If you want to buy a car or home, a secured loan will likely have a lower interest rate than a personal loan.
What About a Payday Loan?
If you’re looking for a short-term loan of only a few hundred dollars, a payday loan is an option. But it can be an expensive option if you don’t repay it on time. You’ll likely be better off if you can qualify for a personal loan, which often start at $1,000.
Payday loans are often predatory, and the federal government recommends first learning about their costs and fees before using them. A fee of $15 per $100 borrowed is common, equating to an annual percentage rate of almost 400% for a two-week loan.
Paying $15 per $100 borrowed means paying back $345 on a loan of $300 until your next payday. That only adds up if you rollover the loan because you can’t pay it in two weeks. The renewal or rollover fee could be $45, adding up to $90 in fees for borrowing $300 for only four weeks.
Where Can I Get a Personal Loan?
Banks, credit unions, online lenders and peer-to-peer lenders are the main places to get personal loans.
We've identified some of the top lenders you can get a personal loan from below:
How Do I Know If I Can Afford a Personal Loan?
A lender will tell you what your monthly payments are for the amount of money you’re borrowing. Your interest rate will be determined by your credit score, income and other factors.
Personal loans are set for a specific amount of time, so the monthly payment will remain the same. It won’t fluctuate like credit card bills can if you don’t pay the balance in full each month.
Once you know how much the monthly payment is, look at your household budget to see if you can afford it. If you’re already having problems making minimum payments on your credit cards, then getting another loan may not be worthwhile.
However, if you can borrow enough money through a personal loan to pay off your high-interest credit cards and your new monthly payment is lower, then a personal loan can make sense.
What Fees Should I Expect?
Late fees are the most common fees for personal loans. Autopay can help you avoid missing a payment, which will lower your credit score.
If there isn’t enough money in your checking account to make an automatic payment, the lender may charge a fee for returned payments.
Most lenders charge an origination fee of 1-6% of the loan amount. Having a high credit score can lower this fee, which is basically an administrative fee the lender charges. A 3% origination fee on a $25,000 loan is $750.
Another fee to look out for is a prepayment penalty. Some lenders require paying a fee if you pay the loan off early, so ask if a prepayment fee is charged.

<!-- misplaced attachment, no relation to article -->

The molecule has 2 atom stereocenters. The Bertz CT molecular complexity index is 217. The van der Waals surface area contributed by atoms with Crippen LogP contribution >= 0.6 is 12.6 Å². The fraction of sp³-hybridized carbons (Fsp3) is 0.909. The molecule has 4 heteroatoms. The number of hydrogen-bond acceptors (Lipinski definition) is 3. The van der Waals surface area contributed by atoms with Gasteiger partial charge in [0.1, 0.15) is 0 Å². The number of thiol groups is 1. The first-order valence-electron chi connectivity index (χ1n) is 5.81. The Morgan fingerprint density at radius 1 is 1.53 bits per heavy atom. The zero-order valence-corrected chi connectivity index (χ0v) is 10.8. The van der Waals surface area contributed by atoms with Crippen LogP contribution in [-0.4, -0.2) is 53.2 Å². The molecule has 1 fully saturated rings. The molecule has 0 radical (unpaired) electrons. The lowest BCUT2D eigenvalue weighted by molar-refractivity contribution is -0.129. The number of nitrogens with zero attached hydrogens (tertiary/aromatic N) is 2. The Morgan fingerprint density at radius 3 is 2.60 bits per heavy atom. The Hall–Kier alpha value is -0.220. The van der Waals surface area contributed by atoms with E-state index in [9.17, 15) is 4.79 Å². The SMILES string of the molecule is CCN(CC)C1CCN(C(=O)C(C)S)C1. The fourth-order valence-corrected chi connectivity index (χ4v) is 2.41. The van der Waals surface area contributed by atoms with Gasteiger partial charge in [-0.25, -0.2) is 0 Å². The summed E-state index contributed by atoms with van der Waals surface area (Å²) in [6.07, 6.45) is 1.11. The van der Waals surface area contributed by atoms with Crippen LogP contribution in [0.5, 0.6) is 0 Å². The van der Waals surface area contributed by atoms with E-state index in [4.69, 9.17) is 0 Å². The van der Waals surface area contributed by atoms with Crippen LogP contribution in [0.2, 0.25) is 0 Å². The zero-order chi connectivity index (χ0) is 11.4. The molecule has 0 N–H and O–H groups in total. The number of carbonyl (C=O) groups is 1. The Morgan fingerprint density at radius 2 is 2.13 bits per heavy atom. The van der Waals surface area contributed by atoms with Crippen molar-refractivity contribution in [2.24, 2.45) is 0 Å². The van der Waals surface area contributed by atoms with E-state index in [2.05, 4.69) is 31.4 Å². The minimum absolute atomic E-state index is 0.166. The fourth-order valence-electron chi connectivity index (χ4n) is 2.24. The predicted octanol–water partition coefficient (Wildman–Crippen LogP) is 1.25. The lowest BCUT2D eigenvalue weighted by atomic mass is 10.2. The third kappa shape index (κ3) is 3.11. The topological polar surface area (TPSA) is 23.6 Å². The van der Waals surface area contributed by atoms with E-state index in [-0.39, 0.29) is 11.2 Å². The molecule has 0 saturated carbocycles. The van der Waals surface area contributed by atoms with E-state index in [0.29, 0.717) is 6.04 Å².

How Do I Apply?
Start by figuring out how much you can afford to pay each month. A longer loan term can make a monthly payment more affordable, though you’ll be paying more interest.
Next, compare lenders to see what preapproved interest rates you qualify for. You’ll have to give lenders some personal information, along with the amount you want to borrow and why.
They’ll run a soft credit check, which won’t affect your credit score. You’ll then be told what rates they can offer, and be given the option to formally apply for the loan.
Loan applications should be available online to fill out.
How Do I Shop For a Personal Loan?
You should shop for a personal loan just as you would for any other loan. Here are some factors to consider when shopping so that you’re comparing apples to apples when they offer you terms:
- Loan amount
- Interest rate
- Length of loan
Read the J.D. Power 2019 U.S. Personal Loan Satisfaction Study to see where the loan providers you’re considering rank in customer satisfaction ratings.
What Are Lenders Looking For?
Simply, they’re looking to see if you can afford the loan. The higher risk you profile you have, like having a low credit score, the more interest you're going to pay.
A good credit score and a long credit history are just part of the minimum requirements to get approved for a personal loan.
Your debt-to-income ratio should also be low. This compares your monthly debt repayments to your monthly income. Ideally they prefer borrowers spend less than 30% of their income on debts.
Minimum income requirements may also be needed. You might also need to be in your current job for a year or more to qualify.
If you’re a low-income borrower just starting your career, lenders may take into account your education and earning potential when approving a loan.
If you’re approved for a loan, you may have to submit recent pay stubs, tax returns, bank account information, employment information and personal references.
Do I Need a Co-Signer?
You won’t if your credit score is high enough. A low credit score might need some help from a co-signer with a good credit score.
You and the co-signer should be clear that the co-signer will be responsible for making loan payments if you can’t make them. The loan will appear on their credit history and could affect future loans they apply for.